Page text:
The Navy has dropped courts martial proceedings against the former commanding officer of the USS Fitzgerald (DDG 62) Cmdr. Bryce Benson and former crew member Lt. Natalie Combs. However, at the recommendation of Chief of Naval Operations Adm. John Richardson, Secretary of the Navy Richard V. Spencer has issued a Secretarial Letter of Censure to each of them.
Seven Navy sailors were killed in the deadly June 17, 2017 collision between the Fitzgerald and the Philippine-flagged merchant vessel ACX Crystal.
The Navy says that the decision to issue the letters of censure “is in the best interest of the Navy, the families of the Fitzgerald Sailors, and the procedural rights of the accused officers. Both officers were previously dismissed from their jobs and received non-judicial punishment.” It adds that “thecomprehensive program to improve Navy readiness and training, to do everything possible to ensure that accidents like this will not recur, remains on track.”
FAILED TO MEET THE MOST BASIC RESPONSIBILITIES OF A COMMANDING OFFICER
The letter to Benson says in part, “you failed to meet the most basic responsibilities of a Commanding Officer at sea: the safe navigation of your ship and the safety of your crew. Immediately preceding the collision, you went to your cabin, leaving an inexperienced watch team, lacking in confidence, and technical competence. In doing so, you disengaged and removed yourself from the tactical control and supervision of your ship – while operating at night, in close proximity to land, and in an area with a high volume of maritime traffic. Your lack of presence on the bridge in a challenging operating environment, combined with the inexperience, incompetency and lack of cohesion of your watch team – a watch team that you approved – failed to meet your obligations as Commanding Officer. You further aggravated your poor decisions by failing to implement any mitigation measures, such as ordering the Executive Officer or Navigator to supervise the team on the bridge in your absence.
“Your failure is not limited to the time immediately preceding the collision. As the Commanding Officer, you were singularly responsible for assessing and balancing risk. For the entirety of the time you served as the FITZGERALD Commanding Officer, you abrogated your responsibility to prepare your ship and crew for their assigned mission. Instead, you fostered a command characterized by complacency, lack of procedural compliance, weak system knowledge, and a dangerous level of informality. On the day of the collision, you fai led to approve an adequate watch bill that managed the fatigue of your watch standers, failed to revise standing orders or procedures to account for the operational circumstances and degraded equipment, and authorized a poorly designed navigational track that included transiting faster than safe speed in a heavily trafficked area.”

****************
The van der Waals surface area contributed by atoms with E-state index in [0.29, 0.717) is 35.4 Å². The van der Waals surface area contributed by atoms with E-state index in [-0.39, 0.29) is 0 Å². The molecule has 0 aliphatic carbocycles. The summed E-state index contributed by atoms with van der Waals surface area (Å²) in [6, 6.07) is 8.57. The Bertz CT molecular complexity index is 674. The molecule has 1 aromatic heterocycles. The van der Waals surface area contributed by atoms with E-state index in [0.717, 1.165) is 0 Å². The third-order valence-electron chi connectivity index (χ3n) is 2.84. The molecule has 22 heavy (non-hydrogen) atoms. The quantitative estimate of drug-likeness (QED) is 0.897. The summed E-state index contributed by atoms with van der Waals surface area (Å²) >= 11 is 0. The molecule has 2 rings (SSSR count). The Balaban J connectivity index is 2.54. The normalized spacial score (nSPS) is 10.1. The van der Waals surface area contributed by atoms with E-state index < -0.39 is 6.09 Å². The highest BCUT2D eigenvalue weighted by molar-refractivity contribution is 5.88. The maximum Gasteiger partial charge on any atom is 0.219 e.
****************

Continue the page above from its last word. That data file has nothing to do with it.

CULTURE OF COMPLACENCY
The letter to Combs, who was serving as Fitzgerald’s Tactical Action Officer, says, in part, “as an experienced watch stander, you were responsible for ensuring basic watch standing principles, and it was your lack of adherence to those principles and your contribution to a culture of complacency, lack of procedural compliance, lack of system knowledge and a dangerous level of informality. This lax culture that you helped propagate contributed to the collision and the deaths of our Sailors.
“As a naval officer, you were entrusted with the safety of your ship and shipmates. You abrogated your responsibilities to uphold that trust, by both your actions and inactions. You unequivocally share responsibility for this avoidable tragedy.”
Read the Benson censure letter HERE
Read the Combs censure letter HERE